Although no commercial airline takes passengers to Monk’s Lagoon on Spruce Island, AK, and no roads carry vehicles there, hundreds of Christian pilgrims will flock to this remote Alaska wilderness on Monday, August 9 to honor Saint Herman, one of the first Christian missionaries to serve the people of Alaska. Some of the faithful will arrive in personal skiffs, others will climb aboard Kodiak-based fishing vessels piloted by volunteer skippers, still others will paddle roughly four hours to reach the island by kayak—all with the same mission: to commemorate North America’s first Orthodox Saint on the 40th anniversary of his canonization.
Staff and volunteers at Holy Resurrection Cathedral in nearby Kodiak coordinate the annual event, which draws Orthodox and non-Orthodox visitors from across the world into the dense spruce forest in which Saint Herman lived and prayed, struggled and performed miracles from 1808 until his death in 1837.
Pilgrims have an opportunity to walk the paths Saint Herman walked, drink from a healing spring, venerate icons hung on the trunks of aged spruce trees, and attend a hierarchical Divine Liturgy at the Saints Sergius and Herman of Valaam Chapel built, in 1895 on the site where the saint was buried. The Liturgy this year will be celebrated by His Beatitude, Metropolitan Jonah, Primate of the Orthodox Church in America.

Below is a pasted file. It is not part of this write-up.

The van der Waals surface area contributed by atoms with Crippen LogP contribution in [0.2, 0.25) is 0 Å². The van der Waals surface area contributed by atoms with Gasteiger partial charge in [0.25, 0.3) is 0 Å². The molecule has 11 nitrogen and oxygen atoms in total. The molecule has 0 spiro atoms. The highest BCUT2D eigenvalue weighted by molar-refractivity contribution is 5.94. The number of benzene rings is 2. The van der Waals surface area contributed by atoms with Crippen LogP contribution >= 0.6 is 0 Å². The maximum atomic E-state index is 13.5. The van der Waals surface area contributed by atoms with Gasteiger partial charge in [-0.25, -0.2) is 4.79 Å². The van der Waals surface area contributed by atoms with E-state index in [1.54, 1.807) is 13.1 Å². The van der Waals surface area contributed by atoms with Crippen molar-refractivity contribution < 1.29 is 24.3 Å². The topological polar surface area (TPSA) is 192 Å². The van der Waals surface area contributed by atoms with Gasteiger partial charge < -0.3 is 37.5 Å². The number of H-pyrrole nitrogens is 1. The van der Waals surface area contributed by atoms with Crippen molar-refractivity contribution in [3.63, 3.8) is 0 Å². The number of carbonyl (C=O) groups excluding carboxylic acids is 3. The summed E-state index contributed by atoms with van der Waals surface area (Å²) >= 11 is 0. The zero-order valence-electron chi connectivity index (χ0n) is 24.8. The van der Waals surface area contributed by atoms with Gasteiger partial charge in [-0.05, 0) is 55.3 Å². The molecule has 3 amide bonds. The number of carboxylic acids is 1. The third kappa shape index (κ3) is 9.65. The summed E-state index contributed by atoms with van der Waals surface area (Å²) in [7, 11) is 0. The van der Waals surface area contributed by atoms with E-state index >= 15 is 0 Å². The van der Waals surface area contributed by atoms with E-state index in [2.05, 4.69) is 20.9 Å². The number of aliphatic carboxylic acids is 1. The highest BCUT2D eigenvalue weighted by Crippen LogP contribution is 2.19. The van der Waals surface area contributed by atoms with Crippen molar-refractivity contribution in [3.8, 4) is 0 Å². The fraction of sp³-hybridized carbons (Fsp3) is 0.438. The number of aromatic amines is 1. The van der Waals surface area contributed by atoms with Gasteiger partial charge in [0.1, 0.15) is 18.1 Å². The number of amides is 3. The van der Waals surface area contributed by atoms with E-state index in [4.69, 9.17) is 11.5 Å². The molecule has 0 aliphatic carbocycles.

His Grace, Bishop Benjamin of San Francisco and the West and Locum Tenens of the Diocese of Alaska also also be attending pilgrimage events. He will celebrate the Divine Liturgy Monday morning in Kodiak.
Following the Liturgy on Spruce Island, pilgrims will enjoy a picnic on the beach at Monk’s Lagoon, where they may silently meditate, takes hikes, or sit and watch the salmon jump in the cold Pacific waters of the Gulf of Alaska. Upon their return to Kodiak, pilgrims will enjoy a festival in Sargent Park near Holy Resurrection Cathedral, with entertainment provided by staff and students of Saint Innocent Academy.
A monk of Valaam Monastery in the Russian North, Saint Herman came to Alaska in 1794 to serve the native Alutiiq people and Russian fur traders. A tireless laborer as a simple un-ordained monk, Saint Herman established the Orthodox Church in Kodiak, defended the people against arguably outrageous treatment by Russian colonial officials, and cared for orphaned children on Spruce Island. He lived out the last 30 years of his life on Spruce Island as a hermit. During this time he pioneered gardening, cared for those in need, and worked many miracles of healing and protection. At his death, a column of light was seen throughout the region rising from the forest to the heavens.
Saint Herman of Alaska was glorified by the Church on July 27/August 9, 1970 and is universally recognized as a saint of the Orthodox Church and the protector of the Church in North America.
Additional information on the pilgrimage may be found at www.dioceseofalaska.org/html/pilgrimage2010schedule.html and www.dioceseofalaska.org/html/pilgrim_faq.html.